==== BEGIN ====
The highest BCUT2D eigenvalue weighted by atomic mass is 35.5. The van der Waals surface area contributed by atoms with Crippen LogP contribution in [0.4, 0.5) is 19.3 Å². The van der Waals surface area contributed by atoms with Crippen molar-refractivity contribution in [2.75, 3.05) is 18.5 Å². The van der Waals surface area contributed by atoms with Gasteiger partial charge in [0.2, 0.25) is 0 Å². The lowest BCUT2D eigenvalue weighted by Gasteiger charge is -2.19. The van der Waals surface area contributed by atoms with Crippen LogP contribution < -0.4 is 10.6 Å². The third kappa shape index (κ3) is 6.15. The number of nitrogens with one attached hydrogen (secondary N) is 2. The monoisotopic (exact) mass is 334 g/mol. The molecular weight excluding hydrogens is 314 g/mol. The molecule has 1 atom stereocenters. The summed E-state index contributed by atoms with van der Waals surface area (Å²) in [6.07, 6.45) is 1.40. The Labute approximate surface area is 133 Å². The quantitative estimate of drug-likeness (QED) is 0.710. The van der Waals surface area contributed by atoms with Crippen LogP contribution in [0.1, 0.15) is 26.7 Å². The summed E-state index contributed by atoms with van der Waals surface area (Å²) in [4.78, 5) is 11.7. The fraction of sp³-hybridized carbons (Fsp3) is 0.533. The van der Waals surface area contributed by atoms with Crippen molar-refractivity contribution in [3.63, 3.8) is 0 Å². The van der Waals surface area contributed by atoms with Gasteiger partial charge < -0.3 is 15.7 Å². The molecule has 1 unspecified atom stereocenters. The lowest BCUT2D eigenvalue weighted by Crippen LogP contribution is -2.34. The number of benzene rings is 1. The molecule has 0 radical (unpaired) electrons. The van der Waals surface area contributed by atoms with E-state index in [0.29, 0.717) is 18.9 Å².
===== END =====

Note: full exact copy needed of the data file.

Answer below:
The highest BCUT2D eigenvalue weighted by atomic mass is 35.5. The van der Waals surface area contributed by atoms with Crippen LogP contribution in [0.4, 0.5) is 19.3 Å². The van der Waals surface area contributed by atoms with Crippen molar-refractivity contribution in [2.75, 3.05) is 18.5 Å². The van der Waals surface area contributed by atoms with Gasteiger partial charge in [0.2, 0.25) is 0 Å². The lowest BCUT2D eigenvalue weighted by Gasteiger charge is -2.19. The van der Waals surface area contributed by atoms with Crippen LogP contribution < -0.4 is 10.6 Å². The third kappa shape index (κ3) is 6.15. The number of nitrogens with one attached hydrogen (secondary N) is 2. The monoisotopic (exact) mass is 334 g/mol. The molecular weight excluding hydrogens is 314 g/mol. The molecule has 1 atom stereocenters. The summed E-state index contributed by atoms with van der Waals surface area (Å²) in [6.07, 6.45) is 1.40. The Labute approximate surface area is 133 Å². The quantitative estimate of drug-likeness (QED) is 0.710. The van der Waals surface area contributed by atoms with Crippen LogP contribution in [0.1, 0.15) is 26.7 Å². The summed E-state index contributed by atoms with van der Waals surface area (Å²) in [4.78, 5) is 11.7. The fraction of sp³-hybridized carbons (Fsp3) is 0.533. The van der Waals surface area contributed by atoms with Crippen molar-refractivity contribution in [3.63, 3.8) is 0 Å². The van der Waals surface area contributed by atoms with Gasteiger partial charge < -0.3 is 15.7 Å². The molecule has 1 unspecified atom stereocenters. The lowest BCUT2D eigenvalue weighted by Crippen LogP contribution is -2.34. The number of benzene rings is 1. The molecule has 0 radical (unpaired) electrons. The van der Waals surface area contributed by atoms with E-state index in [0.29, 0.717) is 18.9 Å².